That's an Imposter!
These butterflies will make you do a double take.
By Tom Allen, Contributing Editor
Imitation is the sincerest form of flattery. If that phrase is true, then the monarch and pipevine swallowtail have it made. Both of these popular flying flowers are toxic species other butterflies imitate.
This behavior, known as Batesian mimicry, has developed over time. It is an evolutionary process whereby a species changes its color or pattern through genetic mutation to closely resemble a toxic species. Butterflies are just one of the insects that use this behavior.
They do this for protection. Other than their look-alike technique, these butterflies have no defense against predators. If they resemble a toxic butterfly, then they have a better chance of surviving and passing their traits to offspring.
When it comes to understanding mimic butterflies, you must first look to their source. For instance, the toxic butterfly that another butterfly copies is the source model.
Predators recognize toxic butterflies because of their warning colors, which often consist of black, yellow, white and red combinations. These colors provide maximum visibility against the greens and browns of natural habitats. It's like sending a big warning sign to predators.
Viceroy photo: Paula A. Smith
One of the most common examples of mimicry behavior is that of the viceroy butterfly. It looks and behaves like the monarch, which feeds on the toxic milkweed plant. It wants to fool predators into thinking it is also toxic, so the viceroy appears at the same time of year as the monarch and uses similar habitats.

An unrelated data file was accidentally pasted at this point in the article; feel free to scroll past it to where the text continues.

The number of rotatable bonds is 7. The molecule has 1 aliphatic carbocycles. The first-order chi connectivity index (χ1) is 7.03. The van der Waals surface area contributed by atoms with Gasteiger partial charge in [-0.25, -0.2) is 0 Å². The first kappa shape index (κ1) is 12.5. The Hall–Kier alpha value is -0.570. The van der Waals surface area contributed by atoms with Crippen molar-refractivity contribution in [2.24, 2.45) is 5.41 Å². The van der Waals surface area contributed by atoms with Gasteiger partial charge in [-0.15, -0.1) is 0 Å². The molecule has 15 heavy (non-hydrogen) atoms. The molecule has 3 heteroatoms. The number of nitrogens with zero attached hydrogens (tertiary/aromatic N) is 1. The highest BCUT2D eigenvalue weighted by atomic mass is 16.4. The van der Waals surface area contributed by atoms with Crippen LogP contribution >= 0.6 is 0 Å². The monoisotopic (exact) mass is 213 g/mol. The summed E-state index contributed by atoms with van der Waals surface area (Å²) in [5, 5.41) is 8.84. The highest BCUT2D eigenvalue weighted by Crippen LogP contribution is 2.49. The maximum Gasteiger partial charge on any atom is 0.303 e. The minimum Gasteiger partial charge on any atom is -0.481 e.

The queen and soldier butterflies also resemble the monarch, but they are not mimics. They feed on milkweed and therefore are toxic, so they are yet another model for the viceroy.
Since viceroys are found throughout most of North America, the butterflies have different options. In the northern part of the United States, the orange and black fliers mimic the monarch. Farther south, they tailor their look after the queen and soldier butterflies, which have slightly different coloring in certain regions.
For example, I live in Florida, and queen and soldier butterflies are much darker brown than monarchs. Because of this, the viceroys here have evolved to a darker coloration pattern to give them even better protection against predators in their natural habitat.
The Diana fritillary, the red-spotted purple, the spicebush swallowtail and female tiger swallowtail all mimic the chemically toxic pipevine swallowtail. Since the pipevine is found from the central U.S. southward, these mimics—at least the black forms—are in the same region.
In northern states, female tiger swallowtails remain yellow, since pipevines don't exist in that region. But the true mimics of pipevines use similar woodland habitats within their range and fly during similar periods of the year.
The female Diana fritillary is a rare and beautiful woodland butterfly that is truly dimorphic, meaning the males and females look very different. For years, it fooled scientists into thinking that the males and females of the Appalachian species were two different butterflies.
These unique butterflies live in moist and shaded woodland habitats in the Appalachian and Ozark Mountains. Their only form of protection is to mimic the pipevine.
So the next time you think you see a pipevine swallowtail or monarch, be sure to take a closer look. You could be looking at a different species altogether!